Nothing gets under people's skin like the government engaging in activity that is illegal for everyone else, such as when Congress passes laws and then exempts itself from them.
On Jan. 12, 2014, in a letter to The Providence Journal, Richard August, co-host of the WHJJ radio show "Lock, Stock and Daria," asserted that the Rhode Island Department of Environmental Management would be doing exactly that if it carries out its plan to hire professional hunters to cull the deer population on Block Island.
According to the plan, the hunters would use feeding stations to lure the deer.
"Baiting deer happens to be illegal in Rhode Island," August wrote. "But I guess if you are the state, the laws don’t apply."
We wondered what the law actually said.
First, some background.
Block Island, officially known as New Shoreham, is overrun by deer -- an estimated 800 to 1,000 on the 9.5-square mile island. The town and the DEM have agreed on a plan to hire a Connecticut firm to reduce the population to 150 or fewer over the next four years.
Corn bait will be used to lure deer to 15 to 20 sites on the southwestern part of the island. Sharpshooters perched on raised platforms will shoot the deer. Their goal for this winter is to kill about 200, beginning in the last week of February.
The carcasses will be carved into venison using a mobile meat processing service based in Maine. The meat will be offered first to Block Island residents; the rest will be distributed to the Rhode Island Community Food Bank and other hunger programs.
Going back to August's claim, the "Deer Hunting" section of state law says the DEM can adopt rules and regulations on deer hunting in Rhode Island but, "In any event, the following prohibitions and restrictions shall always apply to deer hunting:"
Paragraph 6 says, "No person shall make, set, or use any trap or snare, or salt lick or other device for the purpose of ensnaring, enticing, taking, injuring, or killing a deer."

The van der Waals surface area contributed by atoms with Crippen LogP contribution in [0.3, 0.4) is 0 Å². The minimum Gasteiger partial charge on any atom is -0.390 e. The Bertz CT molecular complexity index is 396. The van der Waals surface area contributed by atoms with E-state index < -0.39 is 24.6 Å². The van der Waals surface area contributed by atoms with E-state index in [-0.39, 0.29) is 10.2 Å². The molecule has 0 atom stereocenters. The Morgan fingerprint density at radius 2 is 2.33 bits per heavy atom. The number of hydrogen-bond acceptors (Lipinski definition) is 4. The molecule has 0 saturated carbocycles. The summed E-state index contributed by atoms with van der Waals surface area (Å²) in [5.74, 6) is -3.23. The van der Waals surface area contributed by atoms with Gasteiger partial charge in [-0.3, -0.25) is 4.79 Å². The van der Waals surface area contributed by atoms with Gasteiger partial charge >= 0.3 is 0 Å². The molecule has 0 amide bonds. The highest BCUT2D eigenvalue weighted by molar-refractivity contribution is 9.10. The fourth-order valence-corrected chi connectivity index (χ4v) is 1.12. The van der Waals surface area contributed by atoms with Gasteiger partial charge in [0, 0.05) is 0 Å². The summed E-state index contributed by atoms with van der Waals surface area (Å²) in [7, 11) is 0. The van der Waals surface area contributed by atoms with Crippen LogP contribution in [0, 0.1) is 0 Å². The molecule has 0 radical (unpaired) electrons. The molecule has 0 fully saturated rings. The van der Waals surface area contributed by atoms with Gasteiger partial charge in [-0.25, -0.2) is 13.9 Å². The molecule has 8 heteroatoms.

When we asked the DEM about this, the department released a statement through spokeswoman Gail Mastrati saying that the rule only applies to "recreational hunting." That's not what the DEM would be doing, she said.
"The bait and shoot deer reduction project on Block Island, authorized under emergency regulations filed by DEM on Nov. 7, 2013, to address a serious problem on the island, is not a recreational hunting activity," her statement said. "A bait and shoot deer reduction effort is very different from recreational hunting. The knowledge of animal behavior and the discipline and skills in marksmanship are more sophisticated and strategic than those necessary to be a successful recreational deer hunter."
The "deer hunting" section of state law does not make any distinction between recreational and non-recreational hunting.
We asked the DEM about that. The department responded in an email: "Hunting regulations do not apply to the deer culling operation because it is not a hunting activity. Rather, it is a wildlife management action authorized under DEM's statutory authority."
We'll leave it up to others to debate whether the culling of the island’s deer herd is really a hunt and, if so, whether the state’s hunting laws should apply to the DEM. (We should note, for example, that most of us have no problem with agents of the state, such as police officers, ignoring traffic signals or speed limits when chasing criminals.)
But when Richard August asserts that state law makes it illegal for hunters to use bait to lure deer, which is what the DEM plans to do when it stages a mass shooting of deer, he is correct.
We rate the claim True.